6. Address underlying issues. Poor body image often derives from issues more significant than our waist size, breast shape or skin tone. Looking inward, making efforts to address life dissatisfaction and seeking professional help when necessary can go a long way toward resolving underlying causes. The more we stifle them, the more damaging they’re likely to become.

7. Respect your insecurities, and change gradually. If only we could click our heels together and POOF!—no more problems. (Even Dorothy had to work for improvements.) Small, gradual efforts add up over time, and every one counts. Amy Levine, sex coach and Ignite Your Pleasure founder, recommends wearing lingerie that covers body parts of concern at the start of sexual play, then gradually removing it as our comfort increases. The same can be done with lighting, going from dark to dim.

8. Communicate. Talking to our partners about how we feel about our bodies can provide perspective and enhance intimacy. In many cases, our partners aren’t concerned about our bodies the same way we are. They may also have insecurities of their own. If they love and respect you, they’ll do what they can to support you and your growth.

9. Try something new! It’s easy to get so wrapped up in our insecurities that adventurousness falls to the wayside. Exploring new sexual experiences, such as new sexual positions, pleasure toys, background music and role playing, however, can distract us from body angst, rev our sexual engines and provide a sense of empowerment. Need some ideas? Check out Cosmo‘s 31 Ways to Spice Up Your Sex Life.

10. Crank the tunes. No, that isn’t bizarre sexual slang—that I know of. A study commissioned by Spotify found that 40% of people value music over their partner’s physique when it comes to sexual arousal. Create playlists for your varied sexual moods then get the party started.

How do you keep body insecurities from hindering your sex life? Which of these tips appeal most to you? What songs make your GB-turn on list? I love hearing from you, and welcome all respectful thoughts.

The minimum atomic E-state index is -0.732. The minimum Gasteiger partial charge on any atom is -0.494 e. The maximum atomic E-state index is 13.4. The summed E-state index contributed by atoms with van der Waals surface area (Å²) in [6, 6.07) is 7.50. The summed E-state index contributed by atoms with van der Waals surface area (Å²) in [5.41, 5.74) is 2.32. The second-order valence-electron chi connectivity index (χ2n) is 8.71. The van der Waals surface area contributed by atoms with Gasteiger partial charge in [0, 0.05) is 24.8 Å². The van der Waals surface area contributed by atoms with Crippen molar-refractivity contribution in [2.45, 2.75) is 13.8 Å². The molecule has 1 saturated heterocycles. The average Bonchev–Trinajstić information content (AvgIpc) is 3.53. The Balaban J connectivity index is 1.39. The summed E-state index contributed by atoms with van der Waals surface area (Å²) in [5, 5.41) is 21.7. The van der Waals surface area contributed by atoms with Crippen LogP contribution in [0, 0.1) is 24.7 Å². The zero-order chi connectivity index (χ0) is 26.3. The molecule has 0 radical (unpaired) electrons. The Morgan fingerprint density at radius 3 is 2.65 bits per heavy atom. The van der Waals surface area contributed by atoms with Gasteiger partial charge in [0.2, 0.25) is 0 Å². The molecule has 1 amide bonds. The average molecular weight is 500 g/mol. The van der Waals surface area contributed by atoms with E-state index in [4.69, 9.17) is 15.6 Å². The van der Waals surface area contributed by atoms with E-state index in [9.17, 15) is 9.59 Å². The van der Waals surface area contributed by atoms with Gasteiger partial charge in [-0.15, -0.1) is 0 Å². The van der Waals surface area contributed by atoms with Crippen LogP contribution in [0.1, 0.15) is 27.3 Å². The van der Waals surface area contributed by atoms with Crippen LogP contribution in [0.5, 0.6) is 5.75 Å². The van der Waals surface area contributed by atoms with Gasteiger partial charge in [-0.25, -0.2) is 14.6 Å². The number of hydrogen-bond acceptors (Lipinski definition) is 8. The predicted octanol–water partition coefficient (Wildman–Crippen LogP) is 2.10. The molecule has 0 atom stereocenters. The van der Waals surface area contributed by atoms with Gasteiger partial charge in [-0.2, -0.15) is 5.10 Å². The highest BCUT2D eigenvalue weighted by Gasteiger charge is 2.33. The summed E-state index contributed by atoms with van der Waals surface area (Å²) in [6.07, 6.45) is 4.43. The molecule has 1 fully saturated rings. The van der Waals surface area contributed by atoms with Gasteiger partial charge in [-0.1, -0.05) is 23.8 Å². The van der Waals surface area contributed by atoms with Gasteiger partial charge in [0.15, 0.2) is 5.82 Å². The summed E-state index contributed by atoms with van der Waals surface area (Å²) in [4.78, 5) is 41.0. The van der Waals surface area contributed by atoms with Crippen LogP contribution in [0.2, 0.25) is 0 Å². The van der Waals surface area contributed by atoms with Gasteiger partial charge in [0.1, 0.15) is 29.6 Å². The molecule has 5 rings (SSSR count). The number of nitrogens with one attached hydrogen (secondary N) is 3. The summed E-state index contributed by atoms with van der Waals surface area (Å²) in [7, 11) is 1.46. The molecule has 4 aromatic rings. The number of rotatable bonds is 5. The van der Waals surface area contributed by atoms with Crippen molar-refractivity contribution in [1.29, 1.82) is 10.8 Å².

As a reminder, signups for the Beauty of a Woman BlogFest II have begun! I hope to see many of you there.

Leave a comment

26 Comments

  1. Awesome post. It’s odd, but when I was in my bikini-body youth, I was a total insecure mess. I was convinced I wasn’t too appealing and acted accordingly. One baby and several sagging parts later, I enjoy the naked part more. It’s a relief to find that the only one worried about stretch marks was me 🙂

    Reply
    • So glad this struck a positive chord with you, Tori! Body confidence and being present in the pleasure-seeking moment go much further than “perfect” physique, however we define it.

      Reply
  2. I read in a magazine long ago that when things heat up, men are a lot more fixated on the fact that they’re about to get some, than they are about a few extra pounds on the woman’s thighs and belly. And if my husband’s anything to go on, it’s absolutely true! 😀

    Reply
    • Interesting, Jennette. That ties in a bit with an upcoming topic. 😉

      Studies have shown that guys are often as concerned about their bodies, namely penis size, as women are about breast size and such — in both cases, needlessly. We humans sure are a wacky bunch, right?

      Reply
  3. One of the things that I think helps both men and women is to not eat garbage.

    While that is a natural and obvious point, the secondary point is what actual wise choices do for your self esteem. You can approach the bed as a bad-ass much easier if you feel good about your daily health choices in general, on top of the physical benefits that affords. The mental confidence factor is key, and that come much easier if your confidence is there for good reason, rather than because you had to psyche yourself out

    Reply
    • As a nutritionist and recovered anorexic, I hear you there, Samuel. Emphasizing healthy, whole foods helps a ton — mood, physique, energy, confidence and brain function wise. Same for finding enjoyable ways to eat namely healthy fare.

      Totally agree on the mental factor — more powerful than many of us realize, in potentially positive and negative ways.

      Reply
  4. Love it, August. And it’s super true. Also, the regular exercise helps the blood flow in all the right areas *if you know what I mean*…

    Reply
  5. mgmillerbooks

     /  January 28, 2013

    How dull I feel today. No problems with body image or penis size, and I have a great sex life. Guess I’ve been doing something right all along.

    Reply
    • Dull? I think not! Very happy to hear that.

      Reply
      • mgmillerbooks

         /  January 29, 2013

        Oh, yes. And Delibes’ “Viens, Mallika” usually gets my motor running.

        So, last night, I was kissed by someone who said they’d been wanting to date me for over a year, and for the first time, a kiss alone made me discharge. That was one fine kiss.

      • Love. Sounds like soul and story fodder to me. 😉

  6. First, it did not surprise me that the middle-aged Parisian had the most satisfactory sex life.

    These are powerful ideas; many of which I’ve learned since you began this series. Today’s bonus? You provided more reference material.

    [There are some whose eyeballs might literally pop should they look at my Internet trail. Ah! The places I’ve been; the things I’ve learned. ;-)]